Your body doesn’t make or store vitamin C, so you have to take it in every day. If you don’t have enough, some of these symptoms may emerge.
How Much Do You Need?
If you eat a balanced diet, it’s pretty easy to get enough. Adult women (who aren’t pregnant or breastfeeding) need 75 milligrams of vitamin C per day; men, 90 milligrams. A mere 1/2 cup of raw red bell pepper or 3/4 cup of orange juice will do it, while 1/2 cup cooked broccoli gets you at least halfway there. Your body doesn’t make or store vitamin C, so you have to eat it every day.
Who’s Falling Short?
The most likely people include those with an overall poor diet, with kidney disease who get dialysis, heavy drinkers, and smokers. You’ll need an extra 35 milligrams of vitamin C per day to help repair the damage caused by free radicals that form when you smoke. If you’re among the 7% of Americans who aren’t getting enough vitamin C, you’ll notice symptoms within 3 months.
Slow Wound Healing
When you get hurt, levels of vitamin C in your blood and tissue go down. Your body needs it to make collagen, a protein that plays a role in each stage of repairing the skin. And vitamin C helps neutrophils, a type of white blood cell that fights off infection, work well.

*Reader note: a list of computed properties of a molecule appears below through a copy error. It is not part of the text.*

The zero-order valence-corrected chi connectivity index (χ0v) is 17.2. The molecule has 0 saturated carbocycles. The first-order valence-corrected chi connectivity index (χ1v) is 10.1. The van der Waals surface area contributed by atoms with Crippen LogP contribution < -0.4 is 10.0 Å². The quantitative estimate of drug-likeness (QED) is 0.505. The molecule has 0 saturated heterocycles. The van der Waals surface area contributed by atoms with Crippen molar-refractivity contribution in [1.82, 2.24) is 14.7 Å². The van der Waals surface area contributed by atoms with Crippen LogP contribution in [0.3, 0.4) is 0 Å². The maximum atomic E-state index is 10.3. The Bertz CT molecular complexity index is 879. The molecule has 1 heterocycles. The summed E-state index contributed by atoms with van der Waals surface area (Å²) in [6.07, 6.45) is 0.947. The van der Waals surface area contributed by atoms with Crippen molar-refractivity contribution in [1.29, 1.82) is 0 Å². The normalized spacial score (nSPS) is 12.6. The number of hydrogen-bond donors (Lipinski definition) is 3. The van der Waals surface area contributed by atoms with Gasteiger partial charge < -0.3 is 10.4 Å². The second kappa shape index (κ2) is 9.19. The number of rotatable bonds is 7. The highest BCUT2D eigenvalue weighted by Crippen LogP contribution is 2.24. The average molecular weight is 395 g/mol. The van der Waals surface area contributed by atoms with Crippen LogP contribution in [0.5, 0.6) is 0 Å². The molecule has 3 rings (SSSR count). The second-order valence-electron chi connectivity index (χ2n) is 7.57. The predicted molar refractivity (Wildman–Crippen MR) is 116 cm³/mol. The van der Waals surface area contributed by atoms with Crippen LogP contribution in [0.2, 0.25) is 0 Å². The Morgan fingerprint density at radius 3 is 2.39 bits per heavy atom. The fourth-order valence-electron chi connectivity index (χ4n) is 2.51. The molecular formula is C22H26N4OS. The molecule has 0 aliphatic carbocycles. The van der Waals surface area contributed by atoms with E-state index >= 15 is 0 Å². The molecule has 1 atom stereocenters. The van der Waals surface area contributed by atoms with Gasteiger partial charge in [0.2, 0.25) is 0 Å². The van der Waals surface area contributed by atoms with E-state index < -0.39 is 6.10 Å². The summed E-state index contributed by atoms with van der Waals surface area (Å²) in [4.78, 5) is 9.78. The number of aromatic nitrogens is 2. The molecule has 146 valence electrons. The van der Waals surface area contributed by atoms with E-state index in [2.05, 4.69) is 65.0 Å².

Bleeding Gums, Nosebleeds, Bruises
Vitamin C keeps your blood vessels healthy, and it helps your blood clot. Collagen is also essential for healthy teeth and gums. One study found that people with gum disease who ate grapefruit for 2 weeks noticed their gums didn’t bleed as much.
Early research has found a link between low levels of vitamin C and higher amounts of body fat, especially belly fat. This vitamin may also play a role in how well your body burns fat for energy.
Dry, Wrinkled Skin
People who eat a healthy diet with plenty of vitamin C may have smoother, softer skin. One possible reason: Because vitamin C is an antioxidant, it can help protect your skin from free radicals. These break down oils, proteins, and even DNA.
Tired and Cranky
In a very small study, 6 of the 7 men who had low levels of vitamin C said they felt tired and irritable. That suggests a link, though other things could be playing a role. Another study of 141 office workers found that giving them vitamin C made them feel less tired within 2 hours, especially if their level was lower to start with. Then the effect lasted for the rest of the day.
Since vitamin C has several jobs related to your immune system, it shouldn’t surprise you to learn you’re more likely to get sick and may have a harder time recovering. There’s some evidence that vitamin C can help protect you from illness such as pneumonia and bladder infections. It may even lower your odds of heart disease and some types of cancer.
If you have age-related macular degeneration (AMD), it may get worse faster without vitamin C and other antioxidants and certain minerals. Getting enough vitamin C from foods might help prevent cataracts, but we need more research to understand that relationship better.
Before the 1700s, this potentially deadly disease used to be a huge problem for sailors. Today, it’s relatively rare but possible if you get only 10 mg/day of vitamin C or less. People with scurvy also have problems such as loose teeth, cracked fingernails, joint pain, brittle bones, and corkscrew body hair. When you boost vitamin C, symptoms start getting better in a day, and usually it’s cured within 3 months.
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